Jane Austen's The Watsons at Chichester Festival '˜pokes a finger in the eye of convention'
Review: The Watsons, adapted from the unfinished novel of Jane Austen, Minerva Theatre, Chichester, on until December 1
Oh my goodness - Lady Osborne has just run off to sea with the nanny after a passionate gay kiss; and the lovely Miss Emma Watson has decided that marriage to the local clergyman is a frightfully dull prospect.
And is that young Charles (Leonardo Dickens) abandoning his Georgian nursery and discovering the joys of Candy Crush on a mobile phone?
Like the British public who by a wafer thin majority snatched at the idea of self-determination in the Brexit referendum, Jane Austen’s precisely drawn characters are in rebellion against the established order.
They have voted down the suggestion that another author tie up their lives as Austen might have envisaged and instead go on a wild and wickedly funny rampage of choosing what they would have preferred to do.
Like a great unfinished symphony, nothing teases and challenges future generations more than a work that its creator never quite completed.
Jane Austen abandoned The Watsons in 1805 after her father’s death.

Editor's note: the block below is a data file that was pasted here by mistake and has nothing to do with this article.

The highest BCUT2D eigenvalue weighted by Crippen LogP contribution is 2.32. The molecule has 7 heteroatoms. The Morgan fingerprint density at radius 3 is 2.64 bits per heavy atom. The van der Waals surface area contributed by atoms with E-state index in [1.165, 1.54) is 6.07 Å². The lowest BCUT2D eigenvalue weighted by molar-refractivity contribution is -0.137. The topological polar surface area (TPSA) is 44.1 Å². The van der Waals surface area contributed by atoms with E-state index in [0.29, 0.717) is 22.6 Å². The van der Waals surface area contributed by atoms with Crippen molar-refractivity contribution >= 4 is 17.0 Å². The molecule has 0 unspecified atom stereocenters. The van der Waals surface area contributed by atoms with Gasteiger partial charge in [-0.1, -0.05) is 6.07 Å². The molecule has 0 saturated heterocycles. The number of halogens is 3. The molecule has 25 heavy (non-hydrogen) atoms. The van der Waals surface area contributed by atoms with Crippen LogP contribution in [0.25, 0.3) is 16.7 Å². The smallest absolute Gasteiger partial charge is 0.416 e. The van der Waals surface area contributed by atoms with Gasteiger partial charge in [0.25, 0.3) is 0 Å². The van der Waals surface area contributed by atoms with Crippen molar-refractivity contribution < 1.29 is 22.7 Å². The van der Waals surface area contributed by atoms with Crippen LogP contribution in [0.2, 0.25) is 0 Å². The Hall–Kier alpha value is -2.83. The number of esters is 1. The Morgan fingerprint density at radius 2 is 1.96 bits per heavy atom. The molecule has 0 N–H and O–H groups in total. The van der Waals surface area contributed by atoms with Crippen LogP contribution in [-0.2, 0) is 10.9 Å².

It comprised a mere 18,000 words and five chapters - but it was already rich with characters and possibilities.
Laura Wade’s new stage adaption and conclusion of the book brings down the curtain on the Chichester Festival season for this year - and it does so with a resounding bang that would send Austen aficionados scuttling for their smelling salts.
What starts as a fairly predictable translation to stage of the opening fragments of the original quickly moves with surreal deftness to an unrestrained exploration of what might have been, melding past and present with moral defiance.
If there is a conclusion at all it is that Austen bequeathed her characters of Emma Watson (Grace Molony), Lady Osborne (Jane Booker) and their respective families the greatest gift of all - to forever be free of a pre-ordained ending chosen by someone else.
The whole romp is a little too self-indulgent in places. But it’s great fun too. The performances by Booker and Molony are utterly delicious. And there couldn’t be a better ending to a Festival which has never been afraid to strut its stuff and poke a finger in the eye of convention.